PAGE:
The best way to describe this theory is to utilize the famous pyramid developed by Abraham Maslow (1970) called the Hierarchy of Needs. Maslow believed that humans have specific needs that must be met and that if lower level needs go unmet, we can not possible strive for higher level needs. The Hierarchy of Needs shows that at the lower level, we must focus on basic issues such as food, sleep, and safety. Without food, without sleep, how could we possible focus on the higher level needs such as respect, education, and recognition?
Throughout our lives, we work toward achieving the top of the pyramid, self actualization, or the realization of all of our potential. As we move up the pyramid, however, things get in the way which slow us down and often knock us backward. Imagine working toward the respect and recognition of your colleagues and suddenly finding yourself out of work and homeless. Suddenly, you are forced backward and can no longer focus your attention on your work due to the need for finding food and shelter for you and your family.
According to Maslow, nobody has ever reached the peak of his pyramid. We all may strive for it and some may even get close, but no one has achieved full self-actualization. Self-actualization means a complete understanding of who you are, a sense of completeness, of being the best person you could possibly be. To have achieved this goal is to stop living, for what is there to strive for if you have learned everything about yourself, if you have experienced all that you can, and if there is no way left for you to grow emotionally, intellectually, or spiritually
Emotion – The Five Major Theories
In the above section we looked at why people (YOU!) may act ot think a certain way. But what about how they feel? What is emotion? A feeling? Then what is a feeling? These terms are difficult to define and even more difficult to understand completely. People have been attempting to understand this phenomenon for thousands of years, and will most likely debate for a thousand more. This section will present the various theories related to the acquisition of emotion. The mainstream definition of emotion refers to a feeling state involving thoughts, physiological changes, and an outward expression or behavior. But what comes first? The thought? The physiological arousal? The behavior? Or does emotion exist in a vacuum, whether or not these other components are present? There are five theories which attempt to understand why we experience emotion.
1. James-Lange Theory
The James-Lange theory of emotion argues that an event causes physiological arousal first and then we interpret this arousal. Only after our interpretation of the arousal can we experience emotion. If the arousal is not noticed or is not given any thought, then we will not experience any emotion based on this event. EXAMPLE: You are walking down a dark alley late at night. You hear footsteps behind you and you begin to tremble, your heart beats faster, and your breathing deepens. You notice these physiological changes and interpret them as your body’s preparation for a fearful situation. You then experience fear.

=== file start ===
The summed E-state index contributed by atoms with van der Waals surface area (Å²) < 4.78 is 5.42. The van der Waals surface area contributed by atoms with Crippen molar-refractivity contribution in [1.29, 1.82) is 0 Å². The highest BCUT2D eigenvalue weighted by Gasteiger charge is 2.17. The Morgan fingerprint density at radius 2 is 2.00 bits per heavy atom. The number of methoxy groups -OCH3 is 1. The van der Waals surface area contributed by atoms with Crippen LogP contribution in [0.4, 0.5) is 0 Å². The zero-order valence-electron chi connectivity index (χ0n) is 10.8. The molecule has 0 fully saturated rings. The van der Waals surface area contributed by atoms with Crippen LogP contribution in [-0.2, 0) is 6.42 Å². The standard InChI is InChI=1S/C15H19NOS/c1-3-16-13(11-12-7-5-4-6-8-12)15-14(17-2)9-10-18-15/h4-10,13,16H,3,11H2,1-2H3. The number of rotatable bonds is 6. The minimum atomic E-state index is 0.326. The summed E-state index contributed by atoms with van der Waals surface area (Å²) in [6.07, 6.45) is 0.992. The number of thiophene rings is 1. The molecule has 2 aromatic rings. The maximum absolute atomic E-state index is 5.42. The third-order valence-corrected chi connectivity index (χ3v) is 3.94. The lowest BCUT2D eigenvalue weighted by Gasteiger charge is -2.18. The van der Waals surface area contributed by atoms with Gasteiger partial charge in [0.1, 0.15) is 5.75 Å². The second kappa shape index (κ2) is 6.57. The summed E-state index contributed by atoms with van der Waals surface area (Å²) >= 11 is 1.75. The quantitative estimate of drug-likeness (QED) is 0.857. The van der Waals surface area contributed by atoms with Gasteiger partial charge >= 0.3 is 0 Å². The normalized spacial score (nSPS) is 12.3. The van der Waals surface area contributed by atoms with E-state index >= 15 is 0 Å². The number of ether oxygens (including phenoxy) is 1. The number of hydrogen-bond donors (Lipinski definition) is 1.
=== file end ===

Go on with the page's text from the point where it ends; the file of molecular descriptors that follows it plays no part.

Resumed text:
Event → Arrousal → Interpretation → Emotion
2. Cannon-Bard Theory
The Cannon-Bard theory argues that we experience physiological arousal and emotional at the same time, but gives no attention to the role of thoughts or outward behavior. EXAMPLE: You are walking down a dark alley late at night. You hear footsteps behind you and you begin to tremble, your heart beats faster, and your breathing deepens. At the same time as these physiological changes occur you also experience the emotion of fear.
Event → Arrousal
3. Schachter-Singer Theory
According to this theory, an event causes physiological arousal first. You must then identify a reason for this arousal and then you are able to experience and label the emotion. EXAMPLE: You are walking down a dark alley late at night. You hear footsteps behind you and you begin to tremble, your heart beats faster, and your breathing deepens. Upon noticing this arousal you realize that is comes from the fact that you are walking down a dark alley by yourself. This behavior is dangerous and therefore you feel the emotion of fear.
Event → Arrousal → Reasoning → Emotion
4. Lazarus Theory
Lazarus Theory states that a thought must come before any emotion or physiological arousal. In other words, you must first think about your situation before you can experience an emotion. EXAMPLE: You are walking down a dark alley late at night. You hear footsteps behind you and you think it may be a mugger so you begin to tremble, your heart beats faster, and your breathing deepens and at the same time experience fear.
Event → Thought → Arrousal
5. Facial Feedback Theory
According to the facial feedback theory, emotion is the experience of changes in our facial muscles. In other words, when we smile, we then experience pleasure, or happiness. When we frown, we then experience sadness. it is the changes in our facial muscles that cue our brains and provide the basis of our emotions. Just as there are an unlimited number of muscle configurations in our face, so to are there a seemingly unlimited number of emotions. EXAMPLE: You are walking down a dark alley late at night. You hear footsteps behind you and your eyes widen, your teeth clench and your brain interprets these facial changes as the expression of fear. Therefore you experience the emotion of fear.
Event → Facial Changes → Emotion